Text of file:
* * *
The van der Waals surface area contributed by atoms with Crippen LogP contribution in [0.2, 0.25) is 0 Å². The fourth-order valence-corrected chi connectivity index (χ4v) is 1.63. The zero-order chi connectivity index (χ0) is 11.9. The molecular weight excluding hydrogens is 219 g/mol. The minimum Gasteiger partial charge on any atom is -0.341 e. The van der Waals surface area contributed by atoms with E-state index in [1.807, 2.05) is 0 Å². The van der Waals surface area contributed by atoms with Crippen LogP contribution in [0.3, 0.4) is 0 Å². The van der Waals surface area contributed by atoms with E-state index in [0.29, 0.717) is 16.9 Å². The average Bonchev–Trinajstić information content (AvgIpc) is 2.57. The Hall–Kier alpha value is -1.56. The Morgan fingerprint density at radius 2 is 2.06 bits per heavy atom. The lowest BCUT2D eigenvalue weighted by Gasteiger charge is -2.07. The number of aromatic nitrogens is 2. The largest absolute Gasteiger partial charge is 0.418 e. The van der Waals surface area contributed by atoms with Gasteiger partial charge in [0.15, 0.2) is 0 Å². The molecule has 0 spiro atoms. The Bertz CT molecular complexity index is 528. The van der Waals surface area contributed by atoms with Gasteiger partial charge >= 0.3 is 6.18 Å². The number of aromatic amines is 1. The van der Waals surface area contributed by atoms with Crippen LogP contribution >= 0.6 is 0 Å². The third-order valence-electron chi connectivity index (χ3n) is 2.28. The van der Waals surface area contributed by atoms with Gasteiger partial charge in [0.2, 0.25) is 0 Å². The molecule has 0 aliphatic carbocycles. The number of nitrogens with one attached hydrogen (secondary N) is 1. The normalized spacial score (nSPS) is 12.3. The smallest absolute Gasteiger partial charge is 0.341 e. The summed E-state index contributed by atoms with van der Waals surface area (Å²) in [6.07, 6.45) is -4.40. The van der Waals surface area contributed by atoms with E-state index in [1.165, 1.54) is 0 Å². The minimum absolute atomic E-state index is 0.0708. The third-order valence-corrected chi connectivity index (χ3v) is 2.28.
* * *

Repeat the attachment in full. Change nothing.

The van der Waals surface area contributed by atoms with Crippen LogP contribution in [0.2, 0.25) is 0 Å². The fourth-order valence-corrected chi connectivity index (χ4v) is 1.63. The zero-order chi connectivity index (χ0) is 11.9. The molecular weight excluding hydrogens is 219 g/mol. The minimum Gasteiger partial charge on any atom is -0.341 e. The van der Waals surface area contributed by atoms with E-state index in [1.807, 2.05) is 0 Å². The van der Waals surface area contributed by atoms with Crippen LogP contribution in [0.3, 0.4) is 0 Å². The van der Waals surface area contributed by atoms with E-state index in [0.29, 0.717) is 16.9 Å². The average Bonchev–Trinajstić information content (AvgIpc) is 2.57. The Hall–Kier alpha value is -1.56. The Morgan fingerprint density at radius 2 is 2.06 bits per heavy atom. The lowest BCUT2D eigenvalue weighted by Gasteiger charge is -2.07. The number of aromatic nitrogens is 2. The largest absolute Gasteiger partial charge is 0.418 e. The van der Waals surface area contributed by atoms with Gasteiger partial charge in [0.15, 0.2) is 0 Å². The molecule has 0 spiro atoms. The Bertz CT molecular complexity index is 528. The van der Waals surface area contributed by atoms with Gasteiger partial charge >= 0.3 is 6.18 Å². The number of aromatic amines is 1. The van der Waals surface area contributed by atoms with Crippen LogP contribution >= 0.6 is 0 Å². The third-order valence-electron chi connectivity index (χ3n) is 2.28. The van der Waals surface area contributed by atoms with Gasteiger partial charge in [0.2, 0.25) is 0 Å². The molecule has 0 aliphatic carbocycles. The number of nitrogens with one attached hydrogen (secondary N) is 1. The normalized spacial score (nSPS) is 12.3. The smallest absolute Gasteiger partial charge is 0.341 e. The summed E-state index contributed by atoms with van der Waals surface area (Å²) in [6.07, 6.45) is -4.40. The van der Waals surface area contributed by atoms with E-state index in [1.165, 1.54) is 0 Å². The minimum absolute atomic E-state index is 0.0708. The third-order valence-corrected chi connectivity index (χ3v) is 2.28.